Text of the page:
U.S. officials hope that will put them in a better position for a difficult negotiation: the international climate talks in Egypt this fall.
Kerry and Biden now have billions of dollars in investment in clean energy legislation to promote when they attend COP27 in November, which U.S. lawmakers and experts say will be a game-changer.
“I think we all feel like we’re crossing the desert with no hope of finding water, and the bald eagles start circling,” Heather Zichar, CEO of trade group Clean Energy America and a former Obama White House climate official, told CNN. . “We’re talking now over $360 billion [of climate investment]. As far as you can get, it’s really apples and oranges. ”
But despite the bill’s popularity overseas, the general feeling is that the United States is playing catch-up with its allies after years of inaction. There is also growing pressure on the United States to take financial responsibility for its historic role in the crisis.
“It’s obviously a good thing, but it’s important not to get carried away,” Bob Ward, director of policy and communications at the London-based Grantham Institute for Climate Change and the Environment, told CNN about the bill.
Ward said the bill gives “a level of credibility” to commitments the U.S. has already made, but many around the world would like to see the U.S. commit to large amounts of climate funding — helping the most vulnerable countries reduce emissions and adapt Climate change funding. crisis.
“The bill doesn’t really address what’s still at stake in the discussion — there’s nothing in the bill on international climate finance, which is a bit concerning,” Ward said. “Rich countries are now required to take a leadership role in climate finance.”
Climate financing is not typically included in the kind of tax and climate bill Democrats are preparing to pass, and Biden has called for climate financing in his 2023 budget. But the US has a history of resisting calls for international financial instruments. During last year’s talks, the United States opposed a loss and damage plan that would compensate affected countries for damage caused by the climate crisis.
Still, if the bill passes, lawmakers and experts say it would greatly improve Biden’s ability to meet international climate commitments. According to the Rhodium Group, a nonpartisan climate think tank, this would allow the United States to reduce greenhouse gas emissions by 31-44% from 2005 levels by the end of the century. Biden has pledged to halve U.S. emissions by 2030.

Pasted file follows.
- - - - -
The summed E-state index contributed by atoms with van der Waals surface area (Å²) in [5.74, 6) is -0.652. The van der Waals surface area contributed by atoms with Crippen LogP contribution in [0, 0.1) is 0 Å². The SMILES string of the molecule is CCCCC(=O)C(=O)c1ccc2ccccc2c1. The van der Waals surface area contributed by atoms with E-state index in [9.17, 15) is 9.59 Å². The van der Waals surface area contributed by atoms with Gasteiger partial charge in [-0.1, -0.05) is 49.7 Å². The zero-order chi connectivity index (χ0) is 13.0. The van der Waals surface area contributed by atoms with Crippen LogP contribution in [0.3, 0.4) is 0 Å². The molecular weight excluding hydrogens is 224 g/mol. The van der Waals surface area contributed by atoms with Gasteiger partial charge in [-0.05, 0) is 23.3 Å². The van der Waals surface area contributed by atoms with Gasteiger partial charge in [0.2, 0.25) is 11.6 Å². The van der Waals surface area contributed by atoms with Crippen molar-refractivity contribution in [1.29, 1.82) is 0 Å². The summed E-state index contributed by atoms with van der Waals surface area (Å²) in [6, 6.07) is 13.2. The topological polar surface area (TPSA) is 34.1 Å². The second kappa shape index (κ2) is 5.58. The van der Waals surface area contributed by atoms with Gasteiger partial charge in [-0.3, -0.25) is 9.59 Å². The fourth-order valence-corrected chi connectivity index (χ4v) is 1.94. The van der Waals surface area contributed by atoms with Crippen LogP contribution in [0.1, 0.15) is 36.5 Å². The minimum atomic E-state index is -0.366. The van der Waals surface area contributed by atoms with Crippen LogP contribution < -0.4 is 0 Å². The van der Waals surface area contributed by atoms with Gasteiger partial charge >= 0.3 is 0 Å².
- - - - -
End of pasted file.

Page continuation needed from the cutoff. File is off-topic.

“All of a sudden, we can have these conferences with leadership not just rhetorical, but also policy,” Sen. Chris Murphy, a Connecticut Democrat, told CNN. “That leaves countries lagging behind. It’s harder to claim that the U.S. is speaking from both sides — and use that as an excuse to stand by.”
U.S.-China tensions could cloud progress
While the bill allocates historic funding amounts for climate and clean energy, it is also working toward a larger goal—competitiveness with China in renewable energy and domestic manufacturing jobs.
But China has a monopoly on making solar panels and electric vehicle batteries, and U.S. lawmakers and experts have long warned that the U.S. will fall behind if Congress doesn’t pass funding and tax credits to invest in domestic supply chains.
“China is our competitor. They’re going to be watching this closely, and I assure you, they’re going to come out and show that they’re going to do more and better than us,” Hickenlooper said. “If you look at China over the past few years, It’s going to be dramatic how much solar and wind is implemented. Now they’re going to have to step up even further because we’re catching up to it.”
Sam Gill, CEO of the think tank chinadialogue, told CNN he does not think the U.S. legislation will have much impact on China’s climate decision-making.
“China has its own concerns, such as the aftermath of the Russian invasion, the macroeconomics, the Covid lockdown and the crucial National Assembly meeting in the fall,” Geall said. “Even with such a positive turnaround, I’m not sure it will have that much impact on the COP. impact, as other issues are now distracting and fueling tensions.”
Ward admonished the United States to remain humble ahead of the November summit and remember how the Trump administration’s whiplash has re-directed international politics on the climate impact.
“The U.S. is kind of playing catch-up, and sometimes I do worry that the U.S. forgets that the world didn’t stand still during those years of the Trump administration,” Ward said. “In a way, the world order has changed and the U.S. cannot Dominance like before.”